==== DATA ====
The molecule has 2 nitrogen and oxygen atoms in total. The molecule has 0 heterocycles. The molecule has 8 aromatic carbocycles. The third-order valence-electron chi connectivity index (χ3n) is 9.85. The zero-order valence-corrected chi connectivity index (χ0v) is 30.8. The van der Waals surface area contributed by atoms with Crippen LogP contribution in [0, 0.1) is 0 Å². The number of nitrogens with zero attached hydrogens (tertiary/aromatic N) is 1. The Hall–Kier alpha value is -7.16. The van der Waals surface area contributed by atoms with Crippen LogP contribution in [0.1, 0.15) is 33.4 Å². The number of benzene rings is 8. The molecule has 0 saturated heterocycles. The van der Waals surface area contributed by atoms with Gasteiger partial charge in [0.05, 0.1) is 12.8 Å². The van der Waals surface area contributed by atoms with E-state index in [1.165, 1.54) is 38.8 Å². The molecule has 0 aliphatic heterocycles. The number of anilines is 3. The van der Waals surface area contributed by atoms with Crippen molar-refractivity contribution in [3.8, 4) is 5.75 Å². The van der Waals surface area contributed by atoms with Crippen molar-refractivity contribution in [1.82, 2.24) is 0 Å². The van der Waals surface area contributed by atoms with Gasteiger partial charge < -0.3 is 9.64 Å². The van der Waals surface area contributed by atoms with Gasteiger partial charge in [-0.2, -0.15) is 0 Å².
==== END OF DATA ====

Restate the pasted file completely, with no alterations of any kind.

The molecule has 2 nitrogen and oxygen atoms in total. The molecule has 0 heterocycles. The molecule has 8 aromatic carbocycles. The third-order valence-electron chi connectivity index (χ3n) is 9.85. The zero-order valence-corrected chi connectivity index (χ0v) is 30.8. The van der Waals surface area contributed by atoms with Crippen LogP contribution in [0, 0.1) is 0 Å². The number of nitrogens with zero attached hydrogens (tertiary/aromatic N) is 1. The Hall–Kier alpha value is -7.16. The van der Waals surface area contributed by atoms with Crippen LogP contribution in [0.1, 0.15) is 33.4 Å². The number of benzene rings is 8. The molecule has 0 saturated heterocycles. The van der Waals surface area contributed by atoms with Gasteiger partial charge in [0.05, 0.1) is 12.8 Å². The van der Waals surface area contributed by atoms with E-state index in [1.165, 1.54) is 38.8 Å². The molecule has 0 aliphatic heterocycles. The number of anilines is 3. The van der Waals surface area contributed by atoms with Crippen molar-refractivity contribution in [3.8, 4) is 5.75 Å². The van der Waals surface area contributed by atoms with Crippen molar-refractivity contribution in [1.82, 2.24) is 0 Å². The van der Waals surface area contributed by atoms with Gasteiger partial charge < -0.3 is 9.64 Å². The van der Waals surface area contributed by atoms with Gasteiger partial charge in [-0.2, -0.15) is 0 Å².